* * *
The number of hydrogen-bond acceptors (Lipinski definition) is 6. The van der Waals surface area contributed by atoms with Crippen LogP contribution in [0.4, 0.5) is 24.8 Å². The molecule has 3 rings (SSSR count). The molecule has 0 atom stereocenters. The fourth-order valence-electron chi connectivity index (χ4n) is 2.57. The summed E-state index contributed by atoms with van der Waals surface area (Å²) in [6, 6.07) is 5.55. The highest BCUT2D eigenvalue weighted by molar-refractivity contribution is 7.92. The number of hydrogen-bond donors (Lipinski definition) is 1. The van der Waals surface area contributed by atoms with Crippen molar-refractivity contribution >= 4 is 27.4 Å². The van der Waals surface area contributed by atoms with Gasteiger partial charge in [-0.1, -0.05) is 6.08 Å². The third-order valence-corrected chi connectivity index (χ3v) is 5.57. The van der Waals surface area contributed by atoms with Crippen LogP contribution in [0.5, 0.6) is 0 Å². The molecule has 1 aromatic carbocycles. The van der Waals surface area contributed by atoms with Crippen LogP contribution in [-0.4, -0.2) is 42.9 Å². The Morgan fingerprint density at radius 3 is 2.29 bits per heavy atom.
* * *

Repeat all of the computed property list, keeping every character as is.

The number of hydrogen-bond acceptors (Lipinski definition) is 6. The van der Waals surface area contributed by atoms with Crippen LogP contribution in [0.4, 0.5) is 24.8 Å². The molecule has 3 rings (SSSR count). The molecule has 0 atom stereocenters. The fourth-order valence-electron chi connectivity index (χ4n) is 2.57. The summed E-state index contributed by atoms with van der Waals surface area (Å²) in [6, 6.07) is 5.55. The highest BCUT2D eigenvalue weighted by molar-refractivity contribution is 7.92. The number of hydrogen-bond donors (Lipinski definition) is 1. The van der Waals surface area contributed by atoms with Crippen molar-refractivity contribution >= 4 is 27.4 Å². The van der Waals surface area contributed by atoms with Gasteiger partial charge in [-0.1, -0.05) is 6.08 Å². The third-order valence-corrected chi connectivity index (χ3v) is 5.57. The van der Waals surface area contributed by atoms with Crippen LogP contribution in [0.5, 0.6) is 0 Å². The molecule has 1 aromatic carbocycles. The van der Waals surface area contributed by atoms with Crippen LogP contribution in [-0.4, -0.2) is 42.9 Å². The Morgan fingerprint density at radius 3 is 2.29 bits per heavy atom.